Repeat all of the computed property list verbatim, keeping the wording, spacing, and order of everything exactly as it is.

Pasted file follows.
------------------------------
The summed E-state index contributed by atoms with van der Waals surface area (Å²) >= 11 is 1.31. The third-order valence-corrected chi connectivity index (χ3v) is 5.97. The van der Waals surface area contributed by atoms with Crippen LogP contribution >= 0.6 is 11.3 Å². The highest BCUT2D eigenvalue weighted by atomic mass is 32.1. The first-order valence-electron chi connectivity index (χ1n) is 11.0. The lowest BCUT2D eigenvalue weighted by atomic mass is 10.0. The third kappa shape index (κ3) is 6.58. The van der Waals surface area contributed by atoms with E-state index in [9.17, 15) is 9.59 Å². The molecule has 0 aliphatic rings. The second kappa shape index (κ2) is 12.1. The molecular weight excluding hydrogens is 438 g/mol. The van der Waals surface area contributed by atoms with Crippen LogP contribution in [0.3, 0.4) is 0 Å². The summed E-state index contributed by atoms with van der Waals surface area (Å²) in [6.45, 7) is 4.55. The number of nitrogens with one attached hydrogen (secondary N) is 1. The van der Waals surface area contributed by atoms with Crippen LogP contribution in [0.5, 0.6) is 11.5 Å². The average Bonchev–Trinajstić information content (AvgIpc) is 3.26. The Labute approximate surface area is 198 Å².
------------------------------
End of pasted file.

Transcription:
The summed E-state index contributed by atoms with van der Waals surface area (Å²) >= 11 is 1.31. The third-order valence-corrected chi connectivity index (χ3v) is 5.97. The van der Waals surface area contributed by atoms with Crippen LogP contribution >= 0.6 is 11.3 Å². The highest BCUT2D eigenvalue weighted by atomic mass is 32.1. The first-order valence-electron chi connectivity index (χ1n) is 11.0. The lowest BCUT2D eigenvalue weighted by atomic mass is 10.0. The third kappa shape index (κ3) is 6.58. The van der Waals surface area contributed by atoms with E-state index in [9.17, 15) is 9.59 Å². The molecule has 0 aliphatic rings. The second kappa shape index (κ2) is 12.1. The molecular weight excluding hydrogens is 438 g/mol. The van der Waals surface area contributed by atoms with Crippen LogP contribution in [0.3, 0.4) is 0 Å². The summed E-state index contributed by atoms with van der Waals surface area (Å²) in [6.45, 7) is 4.55. The number of nitrogens with one attached hydrogen (secondary N) is 1. The van der Waals surface area contributed by atoms with Crippen LogP contribution in [0.5, 0.6) is 11.5 Å². The average Bonchev–Trinajstić information content (AvgIpc) is 3.26. The Labute approximate surface area is 198 Å².